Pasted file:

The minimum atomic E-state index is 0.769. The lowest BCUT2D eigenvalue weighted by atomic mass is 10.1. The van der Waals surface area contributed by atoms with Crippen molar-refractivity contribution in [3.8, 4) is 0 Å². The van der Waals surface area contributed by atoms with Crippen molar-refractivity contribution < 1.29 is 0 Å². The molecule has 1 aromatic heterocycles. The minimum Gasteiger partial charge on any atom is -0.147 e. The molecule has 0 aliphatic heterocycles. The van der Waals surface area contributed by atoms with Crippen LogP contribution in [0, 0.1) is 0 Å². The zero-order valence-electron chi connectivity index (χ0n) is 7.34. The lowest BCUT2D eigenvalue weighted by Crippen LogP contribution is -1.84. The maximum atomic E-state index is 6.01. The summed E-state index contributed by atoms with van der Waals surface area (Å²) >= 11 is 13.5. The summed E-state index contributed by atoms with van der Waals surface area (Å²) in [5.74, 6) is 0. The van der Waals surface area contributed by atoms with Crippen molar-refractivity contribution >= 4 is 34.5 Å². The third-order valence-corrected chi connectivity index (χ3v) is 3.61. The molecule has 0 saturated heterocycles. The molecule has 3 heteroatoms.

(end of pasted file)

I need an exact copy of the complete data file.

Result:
The minimum atomic E-state index is 0.769. The lowest BCUT2D eigenvalue weighted by atomic mass is 10.1. The van der Waals surface area contributed by atoms with Crippen molar-refractivity contribution in [3.8, 4) is 0 Å². The van der Waals surface area contributed by atoms with Crippen molar-refractivity contribution < 1.29 is 0 Å². The molecule has 1 aromatic heterocycles. The minimum Gasteiger partial charge on any atom is -0.147 e. The molecule has 0 aliphatic heterocycles. The van der Waals surface area contributed by atoms with Crippen LogP contribution in [0, 0.1) is 0 Å². The zero-order valence-electron chi connectivity index (χ0n) is 7.34. The lowest BCUT2D eigenvalue weighted by Crippen LogP contribution is -1.84. The maximum atomic E-state index is 6.01. The summed E-state index contributed by atoms with van der Waals surface area (Å²) >= 11 is 13.5. The summed E-state index contributed by atoms with van der Waals surface area (Å²) in [5.74, 6) is 0. The van der Waals surface area contributed by atoms with Crippen molar-refractivity contribution >= 4 is 34.5 Å². The third-order valence-corrected chi connectivity index (χ3v) is 3.61. The molecule has 0 saturated heterocycles. The molecule has 3 heteroatoms.